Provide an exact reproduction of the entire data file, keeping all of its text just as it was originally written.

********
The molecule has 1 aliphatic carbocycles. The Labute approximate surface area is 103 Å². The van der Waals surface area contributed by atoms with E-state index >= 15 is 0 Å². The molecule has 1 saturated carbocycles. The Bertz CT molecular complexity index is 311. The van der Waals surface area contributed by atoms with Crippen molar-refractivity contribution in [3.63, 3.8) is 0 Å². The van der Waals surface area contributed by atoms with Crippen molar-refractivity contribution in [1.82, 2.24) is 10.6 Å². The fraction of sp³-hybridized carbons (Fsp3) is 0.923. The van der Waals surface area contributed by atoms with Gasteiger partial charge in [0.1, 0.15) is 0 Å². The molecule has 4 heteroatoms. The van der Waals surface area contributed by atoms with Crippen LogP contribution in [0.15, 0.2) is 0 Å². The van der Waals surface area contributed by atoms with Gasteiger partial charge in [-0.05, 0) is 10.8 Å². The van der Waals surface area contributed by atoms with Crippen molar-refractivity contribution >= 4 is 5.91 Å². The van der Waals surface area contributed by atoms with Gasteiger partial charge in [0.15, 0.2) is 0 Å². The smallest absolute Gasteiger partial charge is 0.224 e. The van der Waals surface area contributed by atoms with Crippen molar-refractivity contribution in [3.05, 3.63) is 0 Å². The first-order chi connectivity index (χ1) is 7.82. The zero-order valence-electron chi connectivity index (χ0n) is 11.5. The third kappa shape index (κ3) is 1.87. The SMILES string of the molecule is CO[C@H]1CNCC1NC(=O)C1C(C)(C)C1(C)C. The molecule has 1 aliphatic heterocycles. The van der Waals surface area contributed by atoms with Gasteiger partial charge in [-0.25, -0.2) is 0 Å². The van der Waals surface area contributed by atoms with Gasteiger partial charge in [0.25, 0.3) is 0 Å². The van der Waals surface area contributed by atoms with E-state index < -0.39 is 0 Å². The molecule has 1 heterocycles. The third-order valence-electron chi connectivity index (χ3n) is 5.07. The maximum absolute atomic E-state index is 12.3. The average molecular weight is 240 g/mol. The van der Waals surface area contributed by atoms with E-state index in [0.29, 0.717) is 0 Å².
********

The molecule has 1 aliphatic carbocycles. The Labute approximate surface area is 103 Å². The van der Waals surface area contributed by atoms with E-state index >= 15 is 0 Å². The molecule has 1 saturated carbocycles. The Bertz CT molecular complexity index is 311. The van der Waals surface area contributed by atoms with Crippen molar-refractivity contribution in [3.63, 3.8) is 0 Å². The van der Waals surface area contributed by atoms with Crippen molar-refractivity contribution in [1.82, 2.24) is 10.6 Å². The fraction of sp³-hybridized carbons (Fsp3) is 0.923. The van der Waals surface area contributed by atoms with Gasteiger partial charge in [0.1, 0.15) is 0 Å². The molecule has 4 heteroatoms. The van der Waals surface area contributed by atoms with Crippen LogP contribution in [0.15, 0.2) is 0 Å². The van der Waals surface area contributed by atoms with Gasteiger partial charge in [-0.05, 0) is 10.8 Å². The van der Waals surface area contributed by atoms with Crippen molar-refractivity contribution >= 4 is 5.91 Å². The van der Waals surface area contributed by atoms with Gasteiger partial charge in [0.15, 0.2) is 0 Å². The smallest absolute Gasteiger partial charge is 0.224 e. The van der Waals surface area contributed by atoms with Crippen molar-refractivity contribution in [3.05, 3.63) is 0 Å². The first-order chi connectivity index (χ1) is 7.82. The zero-order valence-electron chi connectivity index (χ0n) is 11.5. The third kappa shape index (κ3) is 1.87. The SMILES string of the molecule is CO[C@H]1CNCC1NC(=O)C1C(C)(C)C1(C)C. The molecule has 1 aliphatic heterocycles. The van der Waals surface area contributed by atoms with Gasteiger partial charge in [-0.25, -0.2) is 0 Å². The van der Waals surface area contributed by atoms with Gasteiger partial charge in [0.25, 0.3) is 0 Å². The van der Waals surface area contributed by atoms with E-state index < -0.39 is 0 Å². The molecule has 1 heterocycles. The third-order valence-electron chi connectivity index (χ3n) is 5.07. The maximum absolute atomic E-state index is 12.3. The average molecular weight is 240 g/mol. The van der Waals surface area contributed by atoms with E-state index in [0.29, 0.717) is 0 Å².